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Tuesday, August 27, 2013

Writing Ideas - Writing Science Fiction, part 27 Science Fiction Characters

27 August 2013, Writing Ideas - Writing Science Fiction, part 27 Science Fiction Characters

Announcement: My novels Sister of Light and Sister of Darkness are about to be published. I write this blog about 2 months prior to its publication. I just heard that the proofs will be here soon--likely before the end of the week. My publisher also wants to put the entire set of novels based on Aegypt on contract--that's 5 more novels for 8 total. They also want to put my other novels on contract. The release schedule should be one novel every 2 months. I'll keep you updated.

Introduction: I wrote the novel Aksinya: Enchantment and the Daemon. This was my 21st novel and through this blog, I gave you the entire novel in installments that included commentary on the writing. In the commentary, in addition to other general information on writing, I explained, how the novel was constructed, the metaphors and symbols in it, the writing techniques and tricks I used, and the way I built the scenes. You can look back through this blog and read the entire novel beginning with

I'm using this novel as an example of how I produce, market, and eventually (we hope) get a novel published. I'll keep you informed along the way.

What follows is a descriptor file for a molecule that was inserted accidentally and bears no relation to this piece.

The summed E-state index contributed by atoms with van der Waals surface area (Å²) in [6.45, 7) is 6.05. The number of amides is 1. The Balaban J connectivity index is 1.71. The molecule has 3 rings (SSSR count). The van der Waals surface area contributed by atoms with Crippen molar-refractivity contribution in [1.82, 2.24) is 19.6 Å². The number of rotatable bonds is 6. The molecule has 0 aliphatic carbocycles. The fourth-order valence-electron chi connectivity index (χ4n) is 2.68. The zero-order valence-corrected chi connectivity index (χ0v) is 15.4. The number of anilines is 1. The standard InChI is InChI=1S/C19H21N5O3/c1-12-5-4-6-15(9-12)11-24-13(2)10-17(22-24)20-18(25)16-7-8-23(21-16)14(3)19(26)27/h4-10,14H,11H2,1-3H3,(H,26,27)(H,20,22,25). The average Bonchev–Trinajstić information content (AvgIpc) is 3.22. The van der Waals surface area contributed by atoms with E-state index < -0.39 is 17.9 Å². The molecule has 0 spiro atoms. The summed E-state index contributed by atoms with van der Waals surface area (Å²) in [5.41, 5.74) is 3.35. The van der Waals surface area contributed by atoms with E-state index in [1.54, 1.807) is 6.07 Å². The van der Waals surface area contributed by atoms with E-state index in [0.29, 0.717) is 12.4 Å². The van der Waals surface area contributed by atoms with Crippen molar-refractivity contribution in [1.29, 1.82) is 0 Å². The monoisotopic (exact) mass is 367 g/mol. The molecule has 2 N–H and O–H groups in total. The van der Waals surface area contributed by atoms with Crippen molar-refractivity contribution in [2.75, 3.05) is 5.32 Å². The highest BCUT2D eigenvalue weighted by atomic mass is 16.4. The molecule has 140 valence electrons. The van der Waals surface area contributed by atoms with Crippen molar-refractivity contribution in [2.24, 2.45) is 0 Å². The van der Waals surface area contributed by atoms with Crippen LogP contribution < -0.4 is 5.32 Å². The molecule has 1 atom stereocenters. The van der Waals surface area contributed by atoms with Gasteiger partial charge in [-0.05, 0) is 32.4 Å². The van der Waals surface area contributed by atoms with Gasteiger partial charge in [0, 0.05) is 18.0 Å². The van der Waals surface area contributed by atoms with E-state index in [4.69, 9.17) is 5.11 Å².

Today's Blog: To see the steps in the publication process, visit my writing website and select "production schedule," you will be sent to

The four plus one basic rules I employ when writing:

1. Don't confuse your readers.
2. Entertain your readers.
3. Ground your readers in the writing.
4. Don't show (or tell) everything.
5. Immerse yourself in the world of your writing.

What makes a character a science fiction character?  They must obviously think differently than those in the modern world.  Their development comes out of their culture.  The culture comes out of the setting.  If you remember, the setting must be a science fiction setting.  The setting drives the culture that drives the characters.

As you develop your characters, you must expect them to act according to their culture and their development.  Now, it is possible to have a character act anti-cultural, but you need to understand what that really means.  A character must act within their character--no matter what that is.  A character can act counter to his or her culture, but that part of the character must always be the same.  The development of the character and the characters' actions must be as expected and within character.

It is also possible to have a character intentionally act outside the bounds of her or his character.  Generally, these are specific turning points and we can either expect the character to change or for the event to be a one time event.  In developing your plot these are critical events that define your character.  This is also how your characters tie directly into the plot--and theme.  

Also remember, I'm trying to show you and give you examples of how to write a science fiction theme statement and turn it into a plot.

For more information, you can visit my author site, and my individual novel websites:,,,,,

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